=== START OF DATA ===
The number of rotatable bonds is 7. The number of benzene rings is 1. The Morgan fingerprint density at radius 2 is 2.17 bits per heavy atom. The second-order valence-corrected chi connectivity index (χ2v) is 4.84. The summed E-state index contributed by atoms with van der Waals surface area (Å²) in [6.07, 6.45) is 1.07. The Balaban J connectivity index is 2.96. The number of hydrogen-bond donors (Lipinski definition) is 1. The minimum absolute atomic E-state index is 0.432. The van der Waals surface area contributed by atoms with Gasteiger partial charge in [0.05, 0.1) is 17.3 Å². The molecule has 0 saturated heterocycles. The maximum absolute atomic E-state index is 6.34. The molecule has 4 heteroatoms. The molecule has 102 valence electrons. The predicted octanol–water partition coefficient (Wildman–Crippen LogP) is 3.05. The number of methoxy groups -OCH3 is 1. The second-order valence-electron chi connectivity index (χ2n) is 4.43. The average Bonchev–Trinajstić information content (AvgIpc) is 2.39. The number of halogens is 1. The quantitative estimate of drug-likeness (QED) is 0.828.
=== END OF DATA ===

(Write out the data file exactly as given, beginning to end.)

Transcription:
The number of rotatable bonds is 7. The number of benzene rings is 1. The Morgan fingerprint density at radius 2 is 2.17 bits per heavy atom. The second-order valence-corrected chi connectivity index (χ2v) is 4.84. The summed E-state index contributed by atoms with van der Waals surface area (Å²) in [6.07, 6.45) is 1.07. The Balaban J connectivity index is 2.96. The number of hydrogen-bond donors (Lipinski definition) is 1. The minimum absolute atomic E-state index is 0.432. The van der Waals surface area contributed by atoms with Gasteiger partial charge in [0.05, 0.1) is 17.3 Å². The molecule has 0 saturated heterocycles. The maximum absolute atomic E-state index is 6.34. The molecule has 4 heteroatoms. The molecule has 102 valence electrons. The predicted octanol–water partition coefficient (Wildman–Crippen LogP) is 3.05. The number of methoxy groups -OCH3 is 1. The second-order valence-electron chi connectivity index (χ2n) is 4.43. The average Bonchev–Trinajstić information content (AvgIpc) is 2.39. The number of halogens is 1. The quantitative estimate of drug-likeness (QED) is 0.828.